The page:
“Truth will come to sight; murder cannot be hid long.” –William Shakespeare
Developer: National Insecurities
Released: May 2019
Price: $12 Humble Monthly Subscription
Available on: Humble Trove (coming soon elsewhere)
Engine: Unreal Engine 4
Once Upon a Crime in the West is the third murder-mystery title from National Insecurities, from their earliest proto-type Disorient on the Murder Express in 2016 to the sci-fi themed 2000:1 – A Space Felony in 2017, the team have now produced a new ‘whodunnit’ with a snowy, wild-West theme and setting. For the sake of transparency, let me add that I know members of the team that worked on this game.
The game starts with the player arriving at an isolated, cliffside cabin ‘Mount Inn’. They must then play eaves-dropper, comrade and detective, through the 12 days of Christmas in order to collect enough information to determine why the guests and owner are all dead on the 13th day! Often, the player is required to perform mundane actions in order to progress the dialogue, this ranges from playing the piano (badly in my case) to sweeping the floor and playing an unknown card game.
Whilst there are other indicators in the scenes that play out and in the environment itself, the majority of information is delivered via the dialogue between characters. The writing and the voice acting are the highlights of the game, they are both executed brilliantly and work together to bring the characters to life and add an element of comedy. There are bits of humour dotted throughout the game such as the cabin’s name and a coin being thrown into a jar each time someone swears or curses! Overall, each the characters were distinct and played well, however, the sound quality did seem to be lower for one character, Cameron.
The art in this game is stylistically blocky, it works well in portraying the environment and the combination of this and the setting made it vaguely reminiscent of The Long Dark despite the vastly different genres. All of National Insecurities’ murder mystery games have characters that are mainly a single colour, not unlike a game of Cluedo! While I expect this was originally a design choice made at least in part due to limitations, it suits the game’s genre and the characters have become increasingly detailed in each game.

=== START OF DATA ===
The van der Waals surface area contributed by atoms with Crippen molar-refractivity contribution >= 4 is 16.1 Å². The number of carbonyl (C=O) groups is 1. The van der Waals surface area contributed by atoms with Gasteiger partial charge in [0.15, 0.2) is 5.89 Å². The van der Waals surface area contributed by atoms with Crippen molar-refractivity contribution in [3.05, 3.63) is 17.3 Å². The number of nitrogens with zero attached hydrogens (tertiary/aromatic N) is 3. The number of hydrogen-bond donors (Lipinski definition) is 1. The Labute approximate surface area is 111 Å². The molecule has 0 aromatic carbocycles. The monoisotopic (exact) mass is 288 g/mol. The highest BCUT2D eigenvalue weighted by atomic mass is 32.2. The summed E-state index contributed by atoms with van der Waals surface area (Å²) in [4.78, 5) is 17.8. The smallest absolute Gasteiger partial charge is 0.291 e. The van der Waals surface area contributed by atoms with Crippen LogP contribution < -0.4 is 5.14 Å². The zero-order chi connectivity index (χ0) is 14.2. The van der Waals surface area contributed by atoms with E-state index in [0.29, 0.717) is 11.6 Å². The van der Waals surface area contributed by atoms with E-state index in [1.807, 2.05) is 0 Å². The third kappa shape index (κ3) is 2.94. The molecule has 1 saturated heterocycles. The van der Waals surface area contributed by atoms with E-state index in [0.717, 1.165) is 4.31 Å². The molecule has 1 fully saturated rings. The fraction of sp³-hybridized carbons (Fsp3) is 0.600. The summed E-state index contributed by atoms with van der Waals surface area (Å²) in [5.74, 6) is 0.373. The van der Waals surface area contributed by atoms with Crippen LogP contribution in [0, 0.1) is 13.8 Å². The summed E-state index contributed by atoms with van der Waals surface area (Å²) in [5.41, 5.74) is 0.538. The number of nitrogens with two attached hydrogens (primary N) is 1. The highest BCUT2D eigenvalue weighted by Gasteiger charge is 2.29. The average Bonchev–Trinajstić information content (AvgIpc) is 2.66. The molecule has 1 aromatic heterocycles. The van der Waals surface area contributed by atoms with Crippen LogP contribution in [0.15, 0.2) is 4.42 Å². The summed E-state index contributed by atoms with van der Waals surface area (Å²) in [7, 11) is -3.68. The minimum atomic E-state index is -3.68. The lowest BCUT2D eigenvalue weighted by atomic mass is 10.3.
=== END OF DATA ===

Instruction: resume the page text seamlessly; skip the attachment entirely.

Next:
Once Upon a Crime in the West is a short game and can be played in around an hour or so. It is a relaxing but intriguing narrative experience requiring a minimal amount of interaction. The bulk of the game’s substance is in the scenes that play out and particularly the dialogue. This culminates in the player photographing the characters and pinning pictures to a wall in order to piece the events of the past 12 days together and link the victims to their murderers.
On a technical level, the game runs smoothly, is easy to navigate and has fairly standard controls as default. I ran into some trouble trying to photograph Lachlan and needed to reposition the ‘ca-mehr-a’ and take about 20 pictures before it registered as a usable victim-shot. However, as this was the first issue I had encountered and I did manage to get the photo, it was only a minor annoyance.
Currently, Once Upon a Crime in the West is only available in the Humble Trove as part of a monthly subscription but I have been advised it is ‘coming soon elsewhere’ and hope to see it available as a stand-alone purchase soon. It has a great narrative, great characterisation and is executed a comedic flair that I love and have come to expect from National Insecurities’ games.
For more form Indie Hive and National Insecurities, click here!